Newspaper obituaries are carriers of collective memory, and researchers have found them to be a valuable source for discerning a society’s values. But obituaries are also about individuals, whose lives and identities they record—and for many people, they represent a unique instance in which their life story is told by a third party. In this article, Taussig considers how collective memory of major public events is woven into the life stories told in obituaries by comparing recent obituaries of veterans of World War II and the Vietnam War. His findings suggest four interrelated ways that collective memory shapes these narratives: selection of defining life experiences, selection and emphasis of specific events and experiences, use of historical detail, and provision of cultural scripts. By influencing these components of the life stories told in obituaries, collective memory both occupies the narratives of individual veterans and maintains itself over time.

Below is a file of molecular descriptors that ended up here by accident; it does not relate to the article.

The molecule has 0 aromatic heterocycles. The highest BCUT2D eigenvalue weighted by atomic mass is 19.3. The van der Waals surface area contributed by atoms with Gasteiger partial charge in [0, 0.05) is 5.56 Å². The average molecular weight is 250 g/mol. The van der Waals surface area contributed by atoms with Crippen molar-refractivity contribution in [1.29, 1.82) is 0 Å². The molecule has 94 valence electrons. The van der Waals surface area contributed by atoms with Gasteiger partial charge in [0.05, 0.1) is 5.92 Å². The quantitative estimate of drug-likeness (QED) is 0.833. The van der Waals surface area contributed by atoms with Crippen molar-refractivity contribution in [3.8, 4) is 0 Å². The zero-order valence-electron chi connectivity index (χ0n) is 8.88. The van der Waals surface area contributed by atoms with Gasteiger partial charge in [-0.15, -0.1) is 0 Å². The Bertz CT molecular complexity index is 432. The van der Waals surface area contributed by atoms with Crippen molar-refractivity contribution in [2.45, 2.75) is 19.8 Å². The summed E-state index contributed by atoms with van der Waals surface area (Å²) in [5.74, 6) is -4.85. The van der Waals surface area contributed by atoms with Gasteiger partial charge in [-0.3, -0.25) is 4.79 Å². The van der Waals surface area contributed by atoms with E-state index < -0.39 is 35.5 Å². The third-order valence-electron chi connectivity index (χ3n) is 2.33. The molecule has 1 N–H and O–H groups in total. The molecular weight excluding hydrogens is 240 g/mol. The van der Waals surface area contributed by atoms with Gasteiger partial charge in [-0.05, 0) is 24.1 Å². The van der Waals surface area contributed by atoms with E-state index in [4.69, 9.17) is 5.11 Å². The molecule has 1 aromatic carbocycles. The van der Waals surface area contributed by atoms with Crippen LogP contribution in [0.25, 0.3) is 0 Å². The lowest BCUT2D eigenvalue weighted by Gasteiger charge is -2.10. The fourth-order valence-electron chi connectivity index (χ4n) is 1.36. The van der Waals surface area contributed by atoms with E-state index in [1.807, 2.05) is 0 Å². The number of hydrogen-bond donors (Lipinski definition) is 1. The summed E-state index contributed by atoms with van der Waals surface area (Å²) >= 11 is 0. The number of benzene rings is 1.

Published in Volume 10, Issue 4, pages 459-473